Sodium helps to maintain fluid volume outside of the cells and helps cells to function normally. Keep intake under 2,400 milligrams per day. Potassium maintains fluid volume inside and outside of cells and prevents the excess rise of blood pressure with increased sodium intake. Rich sources include bananas, potatoes and tomatoes. Calcium helps to maintain and build strong bones and teeth. Include three servings of calcium-rich foods per day including milk, low-fat cheese and yogurt.
Minerals are components of foods that are involved in many body functions. For example, calcium and magnesium are important for bone structure, and iron is needed for our red blood cells to transport oxygen. Like vitamins, minerals are not a source of energy and are best obtained through a varied diet rather than supplements.
Water helps to maintain homeostasis in the body and transports nutrients to cells. Water also assists in removing waste products from the body. All beverages and high-moisture foods such as soup and watermelon contain water and count towards your daily water requirement. Adults should consume 25 to 35 milliliters of fluids per kilogram body weight or 2 to 3 liters per day.
Water is a vital nutrient for good health. Most of our body weight (60-70%) is made up of water. Water helps to control our body temperature, carries nutrients and waste products from our cells, and is needed for our cells to function. It is recommended that adults drink 8 glasses of fluid daily (or more in hot weather or during physical activity). This fluid does not have to be water alone. It can also be obtained from juice, milk, soup, and foods high in water such as fruits and vegetables. Caffeine-containing beverages (coffee, tea, and cola) don’t count because caffeine is a diuretic, making us lose water. A great plus for water in comparison to the other fluids is that it hydrates our body without extra calories.
Minerals are components of foods that are involved in many body functions. For example, calcium and magnesium are important for bone structure, and iron is needed for our red blood cells to transport oxygen. Like vitamins, minerals are not a source of energy and are best obtained through a varied diet rather than supplements.
The Food Pyramid, developed by the US Department of Agriculture (USDA), is an excellent tool to help you make healthy food choices. The food pyramid can help you choose from a variety of foods so you get the nutrients you need, and the suggested serving sizes can help you control the amount of calories, fat, saturated fat, cholesterol, sugar or sodium in your diet.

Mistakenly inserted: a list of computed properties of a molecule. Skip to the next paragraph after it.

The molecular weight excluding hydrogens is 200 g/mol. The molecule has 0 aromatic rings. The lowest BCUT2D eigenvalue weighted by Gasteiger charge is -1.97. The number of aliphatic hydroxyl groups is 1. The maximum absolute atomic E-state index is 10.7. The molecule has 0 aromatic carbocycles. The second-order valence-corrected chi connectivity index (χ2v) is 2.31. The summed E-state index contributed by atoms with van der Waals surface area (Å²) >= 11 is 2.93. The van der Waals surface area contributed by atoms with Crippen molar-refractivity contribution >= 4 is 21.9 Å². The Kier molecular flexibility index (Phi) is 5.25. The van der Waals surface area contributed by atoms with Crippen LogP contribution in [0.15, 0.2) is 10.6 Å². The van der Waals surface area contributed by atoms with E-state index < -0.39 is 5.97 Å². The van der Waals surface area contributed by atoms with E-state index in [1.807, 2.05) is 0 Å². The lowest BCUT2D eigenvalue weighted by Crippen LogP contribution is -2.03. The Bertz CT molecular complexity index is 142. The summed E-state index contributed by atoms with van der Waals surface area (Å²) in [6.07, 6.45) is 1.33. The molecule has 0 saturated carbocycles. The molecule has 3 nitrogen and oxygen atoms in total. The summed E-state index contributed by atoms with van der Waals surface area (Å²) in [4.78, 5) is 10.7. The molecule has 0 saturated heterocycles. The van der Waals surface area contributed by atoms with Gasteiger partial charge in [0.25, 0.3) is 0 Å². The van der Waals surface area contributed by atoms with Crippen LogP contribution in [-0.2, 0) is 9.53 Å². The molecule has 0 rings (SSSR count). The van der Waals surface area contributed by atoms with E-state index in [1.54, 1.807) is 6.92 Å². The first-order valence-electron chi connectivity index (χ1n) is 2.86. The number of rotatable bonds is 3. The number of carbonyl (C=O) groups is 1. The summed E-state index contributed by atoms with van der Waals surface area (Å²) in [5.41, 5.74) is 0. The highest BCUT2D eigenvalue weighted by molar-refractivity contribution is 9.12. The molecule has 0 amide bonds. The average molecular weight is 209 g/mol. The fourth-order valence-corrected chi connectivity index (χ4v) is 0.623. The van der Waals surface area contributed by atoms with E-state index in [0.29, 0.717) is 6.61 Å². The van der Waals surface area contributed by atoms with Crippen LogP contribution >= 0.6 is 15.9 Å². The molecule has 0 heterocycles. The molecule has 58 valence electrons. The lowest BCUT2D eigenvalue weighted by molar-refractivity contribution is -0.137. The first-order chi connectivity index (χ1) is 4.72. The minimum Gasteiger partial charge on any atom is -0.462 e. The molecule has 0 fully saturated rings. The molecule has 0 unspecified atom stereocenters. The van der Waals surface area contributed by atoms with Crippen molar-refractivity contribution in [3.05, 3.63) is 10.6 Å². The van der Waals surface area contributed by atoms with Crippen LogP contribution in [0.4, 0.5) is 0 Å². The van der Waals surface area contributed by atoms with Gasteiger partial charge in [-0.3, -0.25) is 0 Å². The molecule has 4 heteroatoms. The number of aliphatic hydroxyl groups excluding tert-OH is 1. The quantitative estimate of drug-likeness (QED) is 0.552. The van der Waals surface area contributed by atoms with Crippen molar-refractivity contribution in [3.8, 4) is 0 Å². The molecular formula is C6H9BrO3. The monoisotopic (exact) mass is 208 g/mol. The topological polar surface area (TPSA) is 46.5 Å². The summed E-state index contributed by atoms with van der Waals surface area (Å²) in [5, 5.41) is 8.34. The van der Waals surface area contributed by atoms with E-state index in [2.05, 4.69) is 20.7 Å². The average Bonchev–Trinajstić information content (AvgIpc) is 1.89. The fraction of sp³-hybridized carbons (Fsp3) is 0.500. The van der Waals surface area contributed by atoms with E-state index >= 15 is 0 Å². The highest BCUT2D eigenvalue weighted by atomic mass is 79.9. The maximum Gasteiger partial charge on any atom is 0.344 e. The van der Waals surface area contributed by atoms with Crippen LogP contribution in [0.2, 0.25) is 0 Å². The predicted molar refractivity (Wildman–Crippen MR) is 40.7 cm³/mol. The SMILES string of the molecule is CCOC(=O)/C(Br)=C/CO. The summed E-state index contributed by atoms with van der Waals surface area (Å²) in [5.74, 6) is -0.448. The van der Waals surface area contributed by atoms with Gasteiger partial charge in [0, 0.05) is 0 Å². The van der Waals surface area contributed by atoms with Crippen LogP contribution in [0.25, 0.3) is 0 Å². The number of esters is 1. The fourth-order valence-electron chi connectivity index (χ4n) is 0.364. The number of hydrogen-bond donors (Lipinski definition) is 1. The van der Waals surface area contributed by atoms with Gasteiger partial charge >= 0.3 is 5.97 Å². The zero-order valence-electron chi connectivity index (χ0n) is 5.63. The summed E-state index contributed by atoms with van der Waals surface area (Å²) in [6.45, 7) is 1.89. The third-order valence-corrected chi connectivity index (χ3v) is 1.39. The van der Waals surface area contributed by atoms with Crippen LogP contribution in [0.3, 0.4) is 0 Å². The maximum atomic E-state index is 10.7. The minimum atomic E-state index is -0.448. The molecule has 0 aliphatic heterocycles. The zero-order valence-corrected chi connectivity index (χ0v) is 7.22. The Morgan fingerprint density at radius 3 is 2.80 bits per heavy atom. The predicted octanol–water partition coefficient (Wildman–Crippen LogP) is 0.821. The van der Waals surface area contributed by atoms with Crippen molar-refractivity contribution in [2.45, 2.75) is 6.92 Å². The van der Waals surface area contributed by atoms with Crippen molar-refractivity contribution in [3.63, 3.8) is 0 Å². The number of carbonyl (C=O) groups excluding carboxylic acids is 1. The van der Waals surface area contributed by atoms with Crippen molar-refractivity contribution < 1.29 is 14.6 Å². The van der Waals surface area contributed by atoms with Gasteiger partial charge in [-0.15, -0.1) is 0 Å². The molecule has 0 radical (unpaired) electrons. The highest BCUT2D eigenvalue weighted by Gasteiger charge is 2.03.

Suggested Servings from Each Food Group
The American Heart Association recommends eating a healthy diet full of fruits, vegetables, whole grains, and other nutritious foods.
This table shows the suggested number of servings from each food group based on a daily intake of 1,600 or 2,000 calories.
There is a right number of calories for you, depending on your age, physical activity level and whether you are trying to lose, gain or maintain your weight. Use our Fats and Sodium Explorer tool to get your personal daily calories.
Examples of One Serving
At least half of your servings should be whole-grain.
6 servings per day
6-8 servings per day
1 slice bread1 Oz dry cereal (check nutrition label for cup measurements of different products)1/2 cup cooked rice, pasta, or cereal (about the size of a baseball)
Eat a variety of colors and types
3-4 servings per day
4-5 servings per day
1 cup raw leafy vegetables (about the size of a small fist)1/2 cup cut-up raw or cooked vegetables1/2 cup vegetable juice
Eat a variety of colors and types
4 servings per day
4-5 servings per day
1 medium fruit (about the size of a baseball)1/4 cup dried fruit1/2 cup fresh, frozen, or canned fruit1/2 cup fruit juice
Fat-free or low-fat dairy Products
2-3 servings per day
2-3 servings per day
1 cup fat-free or low-fat milk1 cup fat-free or low-fat yogurt1 and 1/2 oz. fat-free or low-fat cheese (about the size of 6 stacked dice)
Lean meats, poultry, and seafood
3-6 oz. (cooked) per day
Less than 6 oz. per day
3 oz. cooked meat (about the size of a computer mouse)3 oz. grilled fish (about the size of a checkbook)
Fats and oils
Use liquid vegetable oils and soft margarine most often
2 servings per day
2-3 servings per day
1 Tsp. soft margarine1 Tbsp. mayonnaise1 Tsp. vegetable oil1 Tbsp. regular or 2 Tbsp. low-fat salad dressing (fat-free dressing does not count as a serving)
Nuts, seeds, and legumes
3-4 servings per week
4-5 servings per week
1/3 cup or 1 and 1/2 oz. nuts2 Tbsp. peanut butter2 Tbsp. or 1/2 oz. seeds1/2 cup dry beans or peas
Sweets and added sugars
0 servings per week
5 or fewer servings per week
1 Tbsp. sugar1 Tbsp. jelly or jam1/2 cup sorbet and ices1 cup lemonade
Personal Preferences for food based on personal and cultural choices.